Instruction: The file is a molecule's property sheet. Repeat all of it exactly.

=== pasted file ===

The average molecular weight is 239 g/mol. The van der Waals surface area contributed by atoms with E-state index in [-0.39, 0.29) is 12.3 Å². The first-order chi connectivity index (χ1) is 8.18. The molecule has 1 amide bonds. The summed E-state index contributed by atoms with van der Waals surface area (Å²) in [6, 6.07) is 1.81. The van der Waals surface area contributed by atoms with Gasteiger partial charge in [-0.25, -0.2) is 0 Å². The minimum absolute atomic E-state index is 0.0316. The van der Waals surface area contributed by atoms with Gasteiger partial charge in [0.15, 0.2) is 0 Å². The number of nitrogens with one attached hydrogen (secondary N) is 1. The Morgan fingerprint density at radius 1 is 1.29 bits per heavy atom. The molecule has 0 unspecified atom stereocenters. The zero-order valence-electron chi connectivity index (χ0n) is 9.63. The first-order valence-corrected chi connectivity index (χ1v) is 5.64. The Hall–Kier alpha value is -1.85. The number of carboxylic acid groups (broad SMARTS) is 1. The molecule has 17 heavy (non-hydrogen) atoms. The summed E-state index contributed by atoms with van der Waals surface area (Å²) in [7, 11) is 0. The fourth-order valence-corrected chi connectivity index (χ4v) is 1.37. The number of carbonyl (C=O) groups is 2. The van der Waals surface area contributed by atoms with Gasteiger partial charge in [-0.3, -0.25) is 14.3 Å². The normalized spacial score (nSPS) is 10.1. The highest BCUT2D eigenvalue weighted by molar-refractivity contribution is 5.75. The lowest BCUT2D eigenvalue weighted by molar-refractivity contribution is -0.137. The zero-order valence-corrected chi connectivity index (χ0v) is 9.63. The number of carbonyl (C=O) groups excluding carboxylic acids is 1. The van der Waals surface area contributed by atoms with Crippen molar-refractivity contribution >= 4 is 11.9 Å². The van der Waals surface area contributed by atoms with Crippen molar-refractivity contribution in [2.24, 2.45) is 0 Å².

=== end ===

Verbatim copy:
The average molecular weight is 239 g/mol. The van der Waals surface area contributed by atoms with E-state index in [-0.39, 0.29) is 12.3 Å². The first-order chi connectivity index (χ1) is 8.18. The molecule has 1 amide bonds. The summed E-state index contributed by atoms with van der Waals surface area (Å²) in [6, 6.07) is 1.81. The van der Waals surface area contributed by atoms with Gasteiger partial charge in [-0.25, -0.2) is 0 Å². The minimum absolute atomic E-state index is 0.0316. The van der Waals surface area contributed by atoms with Gasteiger partial charge in [0.15, 0.2) is 0 Å². The number of nitrogens with one attached hydrogen (secondary N) is 1. The Morgan fingerprint density at radius 1 is 1.29 bits per heavy atom. The molecule has 0 unspecified atom stereocenters. The zero-order valence-electron chi connectivity index (χ0n) is 9.63. The first-order valence-corrected chi connectivity index (χ1v) is 5.64. The Hall–Kier alpha value is -1.85. The number of carboxylic acid groups (broad SMARTS) is 1. The molecule has 17 heavy (non-hydrogen) atoms. The summed E-state index contributed by atoms with van der Waals surface area (Å²) in [7, 11) is 0. The fourth-order valence-corrected chi connectivity index (χ4v) is 1.37. The number of carbonyl (C=O) groups is 2. The van der Waals surface area contributed by atoms with Gasteiger partial charge in [-0.3, -0.25) is 14.3 Å². The normalized spacial score (nSPS) is 10.1. The highest BCUT2D eigenvalue weighted by molar-refractivity contribution is 5.75. The lowest BCUT2D eigenvalue weighted by molar-refractivity contribution is -0.137. The zero-order valence-corrected chi connectivity index (χ0v) is 9.63. The number of carbonyl (C=O) groups excluding carboxylic acids is 1. The van der Waals surface area contributed by atoms with Crippen molar-refractivity contribution >= 4 is 11.9 Å². The van der Waals surface area contributed by atoms with Crippen molar-refractivity contribution in [2.24, 2.45) is 0 Å².